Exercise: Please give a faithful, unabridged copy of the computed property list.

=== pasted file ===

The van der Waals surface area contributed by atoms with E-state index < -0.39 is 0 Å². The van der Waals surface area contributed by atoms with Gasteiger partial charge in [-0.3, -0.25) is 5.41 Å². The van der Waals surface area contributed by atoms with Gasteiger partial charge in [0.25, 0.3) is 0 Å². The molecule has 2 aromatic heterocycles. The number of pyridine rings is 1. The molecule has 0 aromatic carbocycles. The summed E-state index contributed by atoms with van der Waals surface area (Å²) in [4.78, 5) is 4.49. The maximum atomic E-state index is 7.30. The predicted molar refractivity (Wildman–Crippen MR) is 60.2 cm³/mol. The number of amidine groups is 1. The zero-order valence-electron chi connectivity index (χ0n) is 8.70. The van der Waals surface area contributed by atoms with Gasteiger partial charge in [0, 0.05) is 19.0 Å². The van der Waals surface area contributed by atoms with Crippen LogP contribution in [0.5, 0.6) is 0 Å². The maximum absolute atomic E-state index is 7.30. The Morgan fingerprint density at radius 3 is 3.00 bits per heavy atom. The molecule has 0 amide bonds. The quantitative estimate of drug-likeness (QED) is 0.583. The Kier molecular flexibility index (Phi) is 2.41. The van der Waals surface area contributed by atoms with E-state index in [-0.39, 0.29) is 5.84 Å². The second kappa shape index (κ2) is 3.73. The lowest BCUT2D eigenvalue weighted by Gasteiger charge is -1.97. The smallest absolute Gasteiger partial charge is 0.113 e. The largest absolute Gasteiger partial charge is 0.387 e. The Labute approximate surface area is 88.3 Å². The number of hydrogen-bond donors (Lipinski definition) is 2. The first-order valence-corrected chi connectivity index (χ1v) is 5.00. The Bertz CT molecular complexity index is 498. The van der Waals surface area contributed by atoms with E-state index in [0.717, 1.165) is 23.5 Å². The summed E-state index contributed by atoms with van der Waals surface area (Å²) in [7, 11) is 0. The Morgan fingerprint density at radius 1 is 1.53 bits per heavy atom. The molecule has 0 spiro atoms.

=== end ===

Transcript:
The van der Waals surface area contributed by atoms with E-state index < -0.39 is 0 Å². The van der Waals surface area contributed by atoms with Gasteiger partial charge in [-0.3, -0.25) is 5.41 Å². The van der Waals surface area contributed by atoms with Gasteiger partial charge in [0.25, 0.3) is 0 Å². The molecule has 2 aromatic heterocycles. The number of pyridine rings is 1. The molecule has 0 aromatic carbocycles. The summed E-state index contributed by atoms with van der Waals surface area (Å²) in [4.78, 5) is 4.49. The maximum atomic E-state index is 7.30. The predicted molar refractivity (Wildman–Crippen MR) is 60.2 cm³/mol. The number of amidine groups is 1. The zero-order valence-electron chi connectivity index (χ0n) is 8.70. The van der Waals surface area contributed by atoms with Gasteiger partial charge in [0, 0.05) is 19.0 Å². The van der Waals surface area contributed by atoms with Crippen LogP contribution in [0.5, 0.6) is 0 Å². The maximum absolute atomic E-state index is 7.30. The Morgan fingerprint density at radius 3 is 3.00 bits per heavy atom. The molecule has 0 amide bonds. The quantitative estimate of drug-likeness (QED) is 0.583. The Kier molecular flexibility index (Phi) is 2.41. The van der Waals surface area contributed by atoms with E-state index in [-0.39, 0.29) is 5.84 Å². The second kappa shape index (κ2) is 3.73. The lowest BCUT2D eigenvalue weighted by Gasteiger charge is -1.97. The smallest absolute Gasteiger partial charge is 0.113 e. The largest absolute Gasteiger partial charge is 0.387 e. The Labute approximate surface area is 88.3 Å². The number of hydrogen-bond donors (Lipinski definition) is 2. The first-order valence-corrected chi connectivity index (χ1v) is 5.00. The Bertz CT molecular complexity index is 498. The van der Waals surface area contributed by atoms with E-state index in [0.717, 1.165) is 23.5 Å². The summed E-state index contributed by atoms with van der Waals surface area (Å²) in [7, 11) is 0. The Morgan fingerprint density at radius 1 is 1.53 bits per heavy atom. The molecule has 0 spiro atoms.